The application of this method to exact measurement requires an accurate knowledge of , the ratio of one vibration of the magnet to the next under the influence of the resistances which it experiences. The uncertainties arising from the difficulty of avoiding irregularities in the value of generally outweigh the advantages of the large angular elongation. It is only where we wish to establish the existence of a very small current by causing it to produce a visible movement of the needle that this method is really valuable.

*On the Measurement of Transient Currents.*

748.] When a current lasts only during a very small fraction of the time of vibration of the galvanometer-magnet, the whole quantity of electricity transmitted by the current may be measured by the angular velocity communicated to the magnet during the passage of the current, and this may be determined from the elongation of the first vibration of the magnet.

If we neglect the resistance which damps the vibrations of the magnet, the investigation becomes very simple.

Let be the intensity of the current at any instant, and the quantity of electricity which it transmits, then.

(1)

.

(2)

.

(3)

The magnet then swings freely and reaches an elongation . If there is no resistance, the work done against the magnetic force during this swing is .

The energy communicated to the magnet by the current is.

| | , | | | (4) | ||

whence | |||||||

by (3). | (5) |

But if be the time of a single vibration of the magnet,

| | , | | | (6) | |

and we find | , | (7) |

where is the horizontal magnetic force, the coefficient of the galvanometer, the time of a single vibration, and the first elongation of the magnet.

749.] In many actual experiments the elongation is a small angle, and it is then easy to take into account the effect of resistance, for we may treat the equation of motion as a linear equation.

Let the magnet be at rest at its position of equilibrium, let an angular velocity be communicated to it instantaneously, and let its first elongation be .

The equation of motion is

| | , | | | (8) | |

. | (9) |

When , , and .

When ,

| | . | | | (10) | ||

Hence | . | (11) |

Now | | | , | | | (12) | |

, , | (13) |

.

(14)

Hence | | | , | | | (15) | |

and | , | (16) |

.

(17)

*Method of Recoil.*

750.] The method given above supposes the magnet to be at rest in its position of equilibrium when the transient current is passed through the coil. If we wish to repeat the experiment we must wait till the magnet is again at rest. In certain cases, however, in which we are able to produce transient currents of equal intensity, and to do so at any desired instant, the following method, described by Weber^{[3]}, is the most convenient for making a continued series of observations.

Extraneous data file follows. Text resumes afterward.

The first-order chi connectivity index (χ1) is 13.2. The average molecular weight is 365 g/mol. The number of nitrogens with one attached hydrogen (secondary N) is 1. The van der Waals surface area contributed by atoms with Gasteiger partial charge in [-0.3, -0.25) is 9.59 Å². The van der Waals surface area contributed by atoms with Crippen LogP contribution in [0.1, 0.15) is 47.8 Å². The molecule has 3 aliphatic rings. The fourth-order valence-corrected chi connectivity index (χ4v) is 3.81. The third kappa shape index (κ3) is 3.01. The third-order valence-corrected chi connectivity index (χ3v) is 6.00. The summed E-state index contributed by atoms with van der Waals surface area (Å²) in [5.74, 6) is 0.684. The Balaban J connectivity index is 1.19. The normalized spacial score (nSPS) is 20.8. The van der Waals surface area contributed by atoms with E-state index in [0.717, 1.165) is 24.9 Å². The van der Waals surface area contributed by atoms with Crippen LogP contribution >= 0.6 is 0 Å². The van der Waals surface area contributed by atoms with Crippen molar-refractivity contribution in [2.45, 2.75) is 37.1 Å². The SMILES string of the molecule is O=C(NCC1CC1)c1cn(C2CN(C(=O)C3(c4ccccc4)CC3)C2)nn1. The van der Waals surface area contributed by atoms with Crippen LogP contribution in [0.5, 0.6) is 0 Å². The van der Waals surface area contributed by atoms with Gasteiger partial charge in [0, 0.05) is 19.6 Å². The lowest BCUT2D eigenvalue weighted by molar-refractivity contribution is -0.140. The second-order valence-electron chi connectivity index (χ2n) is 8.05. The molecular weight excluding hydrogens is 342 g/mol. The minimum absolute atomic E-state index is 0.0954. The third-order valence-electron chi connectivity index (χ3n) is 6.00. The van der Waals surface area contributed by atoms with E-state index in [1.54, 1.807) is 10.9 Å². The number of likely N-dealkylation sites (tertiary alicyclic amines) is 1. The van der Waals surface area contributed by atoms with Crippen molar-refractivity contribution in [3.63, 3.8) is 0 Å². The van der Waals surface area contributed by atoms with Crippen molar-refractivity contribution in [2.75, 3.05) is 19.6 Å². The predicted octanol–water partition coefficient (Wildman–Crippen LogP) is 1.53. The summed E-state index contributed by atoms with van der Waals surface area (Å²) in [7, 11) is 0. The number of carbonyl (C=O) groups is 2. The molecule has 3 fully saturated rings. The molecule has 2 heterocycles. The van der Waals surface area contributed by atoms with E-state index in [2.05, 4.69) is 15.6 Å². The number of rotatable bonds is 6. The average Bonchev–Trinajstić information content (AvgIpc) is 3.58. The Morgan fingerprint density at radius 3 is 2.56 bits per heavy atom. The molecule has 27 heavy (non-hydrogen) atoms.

,

(18)

(say).

(19)

.

(20)

.

(21)

.

(22)

.

(23)

.

(24)

.

.

(25)

,

(26)

;

(27)

.

(28)

,

(29)

and

;

(30)

,

(31)

.

(32)

Fig. 60.

The motion of the magnet in the method of recoil is graphically represented in Fig. 60, where the abscissa represents the time, and the ordinate the deflexion of the magnet at that time. See Art. 760.

*Method of Multiplication.*

751.] If we make the transient current pass every time that the magnet passes through the zero point, and always so as to increase the velocity of the magnet, then, if , , &c. are the successive elongations,

| | , | | (33) |

. | (34) |

.

(35)

If is small, the value of the ultimate elongation may be large, but since this involves a long continued experiment, and a careful determination of , and since a small error in introduces a large error in the determination of , this method is rarely useful for numerical determination, and should be reserved for obtaining evidence of the existence or non-existence of currents too small to be observed directly.

In all experiments in which transient currents are made to act on the moving magnet of the galvanometer, it is essential that the whole current should pass while the distance of the magnet from the zero point remains a small fraction of the total elongation. The time of vibration should therefore be large compared with the time required to produce the current, and the operator should have his eye on the motion of the magnet, so as to regulate the instant of passage of the current by the instant of passage of the magnet through its point of equilibrium.

To estimate the error introduced by a failure of the operator to produce the current at the proper instant, we observe that the effect of a force in increasing the elongation varies as,